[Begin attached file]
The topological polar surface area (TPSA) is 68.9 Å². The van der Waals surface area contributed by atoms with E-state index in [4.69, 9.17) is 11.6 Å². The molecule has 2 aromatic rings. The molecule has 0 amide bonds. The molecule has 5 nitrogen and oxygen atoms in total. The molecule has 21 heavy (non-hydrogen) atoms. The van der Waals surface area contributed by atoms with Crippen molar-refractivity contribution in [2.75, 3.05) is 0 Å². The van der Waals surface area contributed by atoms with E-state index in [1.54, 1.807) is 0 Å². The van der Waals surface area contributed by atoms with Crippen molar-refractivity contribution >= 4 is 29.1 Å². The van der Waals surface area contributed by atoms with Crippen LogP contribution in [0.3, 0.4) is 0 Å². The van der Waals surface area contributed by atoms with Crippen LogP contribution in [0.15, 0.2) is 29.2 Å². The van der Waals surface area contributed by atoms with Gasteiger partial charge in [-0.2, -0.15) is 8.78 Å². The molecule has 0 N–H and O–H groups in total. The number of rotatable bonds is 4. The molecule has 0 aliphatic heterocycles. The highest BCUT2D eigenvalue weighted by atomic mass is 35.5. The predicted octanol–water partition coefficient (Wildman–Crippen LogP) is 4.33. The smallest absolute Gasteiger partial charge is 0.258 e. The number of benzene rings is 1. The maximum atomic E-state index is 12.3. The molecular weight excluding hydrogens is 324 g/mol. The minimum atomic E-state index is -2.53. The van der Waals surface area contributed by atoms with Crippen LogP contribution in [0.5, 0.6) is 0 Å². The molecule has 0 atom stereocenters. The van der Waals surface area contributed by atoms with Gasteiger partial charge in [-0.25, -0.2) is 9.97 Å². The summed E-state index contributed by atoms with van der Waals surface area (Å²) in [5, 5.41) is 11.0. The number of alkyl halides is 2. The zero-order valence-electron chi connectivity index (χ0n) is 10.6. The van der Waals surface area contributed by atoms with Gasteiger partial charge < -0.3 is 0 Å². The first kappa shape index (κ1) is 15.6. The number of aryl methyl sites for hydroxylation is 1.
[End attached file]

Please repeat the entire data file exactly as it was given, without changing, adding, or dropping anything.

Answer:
The topological polar surface area (TPSA) is 68.9 Å². The van der Waals surface area contributed by atoms with E-state index in [4.69, 9.17) is 11.6 Å². The molecule has 2 aromatic rings. The molecule has 0 amide bonds. The molecule has 5 nitrogen and oxygen atoms in total. The molecule has 21 heavy (non-hydrogen) atoms. The van der Waals surface area contributed by atoms with Crippen molar-refractivity contribution in [2.75, 3.05) is 0 Å². The van der Waals surface area contributed by atoms with E-state index in [1.54, 1.807) is 0 Å². The van der Waals surface area contributed by atoms with Crippen molar-refractivity contribution >= 4 is 29.1 Å². The van der Waals surface area contributed by atoms with Crippen LogP contribution in [0.3, 0.4) is 0 Å². The van der Waals surface area contributed by atoms with Crippen LogP contribution in [0.15, 0.2) is 29.2 Å². The van der Waals surface area contributed by atoms with Gasteiger partial charge in [-0.2, -0.15) is 8.78 Å². The molecule has 0 N–H and O–H groups in total. The number of rotatable bonds is 4. The molecule has 0 aliphatic heterocycles. The highest BCUT2D eigenvalue weighted by atomic mass is 35.5. The predicted octanol–water partition coefficient (Wildman–Crippen LogP) is 4.33. The smallest absolute Gasteiger partial charge is 0.258 e. The number of benzene rings is 1. The maximum atomic E-state index is 12.3. The molecular weight excluding hydrogens is 324 g/mol. The minimum atomic E-state index is -2.53. The van der Waals surface area contributed by atoms with Crippen LogP contribution in [0.5, 0.6) is 0 Å². The molecule has 0 atom stereocenters. The van der Waals surface area contributed by atoms with Gasteiger partial charge in [-0.25, -0.2) is 9.97 Å². The summed E-state index contributed by atoms with van der Waals surface area (Å²) in [5, 5.41) is 11.0. The number of alkyl halides is 2. The zero-order valence-electron chi connectivity index (χ0n) is 10.6. The van der Waals surface area contributed by atoms with Gasteiger partial charge < -0.3 is 0 Å². The first kappa shape index (κ1) is 15.6. The number of aryl methyl sites for hydroxylation is 1.